A few years ago, I was asked a question that radically changed the way I operated my children’s ministry. (Nothing like a change of perspective to adjust your viewpoint, just look at Ezekiel; I’m thankful that at least, God didn’t have to tug me by the hair to get my attention.)
A kids’ ministry conference speaker asked the gathered teachers a question: “What do kids think about your children’s ministry?” Some of us laughed nervously, others looked puzzled. The question seemed simple but I honestly didn’t know. I promised myself to find out.
I knew what I wanted kids to think about the ministry – and me. I wanted them to know I loved them, that God loved them and that living for Him was a wonderful lifetime experience. Seemed simple enough. I tested the waters by making a special collection box and placed it in the welcome area in the kids’ church. I asked children to tell me what they thought about their kids’ church by writing me anonymous notes.
Here’s what I heard:
- “I like the snacks. I like the games too. Sometimes I want to play games but my teacher won’t let me.”
- “I wish I knew how to pray better. I like children’s church. I like the music.”
I found those answers revealing. They seemed okay but then I read these:
- “I don’t understand sometimes but my teacher is nice. I really like the pictures she shows us.”
- “I wish we had more crafts and stuff. I like making things.”
- “My friend won’t come back because he thinks church is stupid. He thinks I’m stupid too.”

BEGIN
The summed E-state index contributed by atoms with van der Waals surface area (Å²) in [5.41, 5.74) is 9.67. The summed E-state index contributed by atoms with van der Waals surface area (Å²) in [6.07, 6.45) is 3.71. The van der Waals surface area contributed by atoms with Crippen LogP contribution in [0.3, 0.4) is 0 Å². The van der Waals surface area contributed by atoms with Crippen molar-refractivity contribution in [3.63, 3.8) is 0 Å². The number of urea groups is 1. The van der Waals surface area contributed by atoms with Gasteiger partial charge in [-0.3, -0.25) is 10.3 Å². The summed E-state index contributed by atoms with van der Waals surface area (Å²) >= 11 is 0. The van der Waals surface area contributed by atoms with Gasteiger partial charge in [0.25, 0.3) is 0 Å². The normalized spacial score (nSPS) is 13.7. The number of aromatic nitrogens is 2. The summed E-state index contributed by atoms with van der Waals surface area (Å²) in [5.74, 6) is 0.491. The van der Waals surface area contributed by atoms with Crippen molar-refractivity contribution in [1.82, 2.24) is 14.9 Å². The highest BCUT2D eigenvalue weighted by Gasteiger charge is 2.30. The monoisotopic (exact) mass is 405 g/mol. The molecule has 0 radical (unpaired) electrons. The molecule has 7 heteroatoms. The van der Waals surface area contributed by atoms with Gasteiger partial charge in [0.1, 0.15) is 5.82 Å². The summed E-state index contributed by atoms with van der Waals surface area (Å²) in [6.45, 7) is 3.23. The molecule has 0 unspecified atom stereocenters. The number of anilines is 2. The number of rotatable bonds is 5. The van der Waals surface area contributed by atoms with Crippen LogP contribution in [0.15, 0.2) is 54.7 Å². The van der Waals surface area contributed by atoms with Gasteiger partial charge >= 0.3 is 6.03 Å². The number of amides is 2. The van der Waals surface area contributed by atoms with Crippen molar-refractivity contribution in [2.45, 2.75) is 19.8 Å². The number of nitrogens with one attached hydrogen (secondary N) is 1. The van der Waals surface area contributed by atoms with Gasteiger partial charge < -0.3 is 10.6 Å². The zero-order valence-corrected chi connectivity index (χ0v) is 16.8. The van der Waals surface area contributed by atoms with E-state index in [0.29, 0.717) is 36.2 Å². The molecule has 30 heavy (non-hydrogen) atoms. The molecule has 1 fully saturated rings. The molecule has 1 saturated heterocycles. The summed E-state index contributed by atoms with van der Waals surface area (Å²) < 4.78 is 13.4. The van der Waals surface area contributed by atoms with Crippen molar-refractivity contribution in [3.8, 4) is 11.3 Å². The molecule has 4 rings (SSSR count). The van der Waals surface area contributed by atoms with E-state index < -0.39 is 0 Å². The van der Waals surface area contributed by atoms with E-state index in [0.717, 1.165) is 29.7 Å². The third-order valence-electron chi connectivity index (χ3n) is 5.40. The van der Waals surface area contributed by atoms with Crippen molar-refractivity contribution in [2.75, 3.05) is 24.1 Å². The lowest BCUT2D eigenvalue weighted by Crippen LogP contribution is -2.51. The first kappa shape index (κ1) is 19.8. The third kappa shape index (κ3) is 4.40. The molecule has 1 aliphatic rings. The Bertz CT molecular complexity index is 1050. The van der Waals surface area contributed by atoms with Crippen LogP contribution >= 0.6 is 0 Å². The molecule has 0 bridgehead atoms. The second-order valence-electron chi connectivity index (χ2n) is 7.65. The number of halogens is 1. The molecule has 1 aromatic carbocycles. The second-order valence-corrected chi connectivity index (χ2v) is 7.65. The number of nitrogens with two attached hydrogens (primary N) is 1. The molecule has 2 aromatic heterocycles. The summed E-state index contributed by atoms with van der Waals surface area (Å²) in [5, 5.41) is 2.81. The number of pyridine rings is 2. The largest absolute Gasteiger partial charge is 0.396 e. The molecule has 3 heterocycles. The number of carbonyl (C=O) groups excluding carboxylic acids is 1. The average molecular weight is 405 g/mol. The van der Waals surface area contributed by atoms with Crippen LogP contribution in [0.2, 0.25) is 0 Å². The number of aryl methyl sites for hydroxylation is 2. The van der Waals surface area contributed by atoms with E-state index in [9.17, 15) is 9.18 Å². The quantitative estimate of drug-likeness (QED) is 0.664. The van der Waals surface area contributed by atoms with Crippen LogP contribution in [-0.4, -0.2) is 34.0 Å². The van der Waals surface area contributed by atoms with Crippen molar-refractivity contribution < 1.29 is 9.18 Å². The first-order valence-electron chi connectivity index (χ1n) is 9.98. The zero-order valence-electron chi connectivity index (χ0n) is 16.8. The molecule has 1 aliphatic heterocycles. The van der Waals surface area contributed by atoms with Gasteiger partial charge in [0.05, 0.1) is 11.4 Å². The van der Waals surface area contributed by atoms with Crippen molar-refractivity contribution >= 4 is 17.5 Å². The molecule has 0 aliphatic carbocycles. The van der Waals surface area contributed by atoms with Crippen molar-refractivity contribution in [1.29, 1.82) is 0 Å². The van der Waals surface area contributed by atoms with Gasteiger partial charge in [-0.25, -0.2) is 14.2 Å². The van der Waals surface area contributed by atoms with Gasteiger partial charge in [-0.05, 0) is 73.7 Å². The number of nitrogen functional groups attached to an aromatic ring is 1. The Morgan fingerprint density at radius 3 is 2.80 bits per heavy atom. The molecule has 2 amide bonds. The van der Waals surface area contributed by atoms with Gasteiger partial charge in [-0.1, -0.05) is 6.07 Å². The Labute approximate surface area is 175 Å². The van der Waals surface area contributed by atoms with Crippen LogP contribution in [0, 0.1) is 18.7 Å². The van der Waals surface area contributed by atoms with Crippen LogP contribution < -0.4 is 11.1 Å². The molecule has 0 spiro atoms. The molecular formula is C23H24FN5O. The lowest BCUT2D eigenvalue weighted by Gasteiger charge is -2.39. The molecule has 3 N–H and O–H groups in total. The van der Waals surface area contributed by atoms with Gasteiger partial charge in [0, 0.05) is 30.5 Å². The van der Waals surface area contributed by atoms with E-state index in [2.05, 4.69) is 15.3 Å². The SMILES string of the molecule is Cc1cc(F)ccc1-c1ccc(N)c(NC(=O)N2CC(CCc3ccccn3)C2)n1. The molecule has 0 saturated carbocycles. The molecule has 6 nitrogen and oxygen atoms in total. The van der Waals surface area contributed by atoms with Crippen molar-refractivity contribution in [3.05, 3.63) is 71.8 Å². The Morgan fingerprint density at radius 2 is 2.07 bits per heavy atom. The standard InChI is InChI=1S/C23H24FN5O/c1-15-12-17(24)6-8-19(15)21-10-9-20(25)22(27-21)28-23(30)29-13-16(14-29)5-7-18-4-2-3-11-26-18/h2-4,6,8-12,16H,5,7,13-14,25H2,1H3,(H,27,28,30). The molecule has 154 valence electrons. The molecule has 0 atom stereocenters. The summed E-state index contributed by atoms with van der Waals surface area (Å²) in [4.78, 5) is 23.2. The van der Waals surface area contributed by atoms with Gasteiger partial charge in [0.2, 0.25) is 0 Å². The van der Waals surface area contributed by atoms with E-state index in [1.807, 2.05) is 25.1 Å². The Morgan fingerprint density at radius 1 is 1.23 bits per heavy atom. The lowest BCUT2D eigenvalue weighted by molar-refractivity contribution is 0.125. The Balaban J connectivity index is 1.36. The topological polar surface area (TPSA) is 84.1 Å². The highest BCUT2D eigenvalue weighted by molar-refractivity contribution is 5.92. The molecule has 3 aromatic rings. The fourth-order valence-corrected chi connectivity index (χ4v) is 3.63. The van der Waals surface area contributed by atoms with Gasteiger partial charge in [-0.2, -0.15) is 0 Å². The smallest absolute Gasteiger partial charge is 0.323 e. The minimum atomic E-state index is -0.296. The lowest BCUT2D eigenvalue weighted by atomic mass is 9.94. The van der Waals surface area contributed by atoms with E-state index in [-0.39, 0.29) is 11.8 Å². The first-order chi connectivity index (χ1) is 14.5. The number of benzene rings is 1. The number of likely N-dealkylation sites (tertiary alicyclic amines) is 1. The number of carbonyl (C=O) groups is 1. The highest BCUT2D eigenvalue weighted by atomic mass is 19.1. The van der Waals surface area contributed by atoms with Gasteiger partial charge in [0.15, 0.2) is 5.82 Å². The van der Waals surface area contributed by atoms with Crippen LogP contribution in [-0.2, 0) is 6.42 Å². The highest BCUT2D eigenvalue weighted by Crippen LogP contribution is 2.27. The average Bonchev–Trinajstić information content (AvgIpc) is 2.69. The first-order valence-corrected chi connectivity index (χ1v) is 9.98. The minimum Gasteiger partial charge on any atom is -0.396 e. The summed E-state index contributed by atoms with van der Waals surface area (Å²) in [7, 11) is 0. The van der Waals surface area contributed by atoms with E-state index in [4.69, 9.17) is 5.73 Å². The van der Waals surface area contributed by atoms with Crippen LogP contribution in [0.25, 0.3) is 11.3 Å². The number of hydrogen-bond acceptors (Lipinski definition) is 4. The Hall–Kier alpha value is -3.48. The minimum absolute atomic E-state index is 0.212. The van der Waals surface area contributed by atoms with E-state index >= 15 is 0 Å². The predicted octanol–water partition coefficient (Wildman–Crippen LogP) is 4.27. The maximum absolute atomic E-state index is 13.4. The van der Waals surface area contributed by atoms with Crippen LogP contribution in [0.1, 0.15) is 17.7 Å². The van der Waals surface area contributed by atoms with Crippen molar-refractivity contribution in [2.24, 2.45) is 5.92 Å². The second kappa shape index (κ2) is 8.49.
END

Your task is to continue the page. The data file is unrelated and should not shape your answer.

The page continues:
WOW! Next as the speaker suggested, I took a walk around kids’ church. Instead of thinking like an adult, I tried to imagine having a kids’ perspective. My friendly kids’ church was not completely kid-friendly.
- Posters and decorations were too high on the wall. No kid could comfortably see them. Over time, kids ignore rules posters unless you moved them around.
- My room needed color – and a decorating upgrade! It was time to paint over Bugs Bunny and change a few things.
- It wasn’t easy to navigate. First timers felt overwhelmed for a reason, there was no clear direction for them to follow. We had a welcome area, game area, teaching area and lots of extra spots but first time visitors might find all these confusing. I needed clear signs.
Next, I reviewed the kids’ written comments. I added instructions to our prayer time roster. I enlisted help gathering ideas for crafts. I dealt with the peer pressure some of my kids felt by bringing them the Word. (“Only a fool says in his heart that there is no God.”)
As a kids’ ministry leader, it is our responsibility to think like a kid. Working the daily or weekly ministry grind can make you forget who you are trying to reach. Thinking like a kid, learning what kids really think about my children’s church helped me become a better teacher. I suggest everyone give it a try. It could change everything!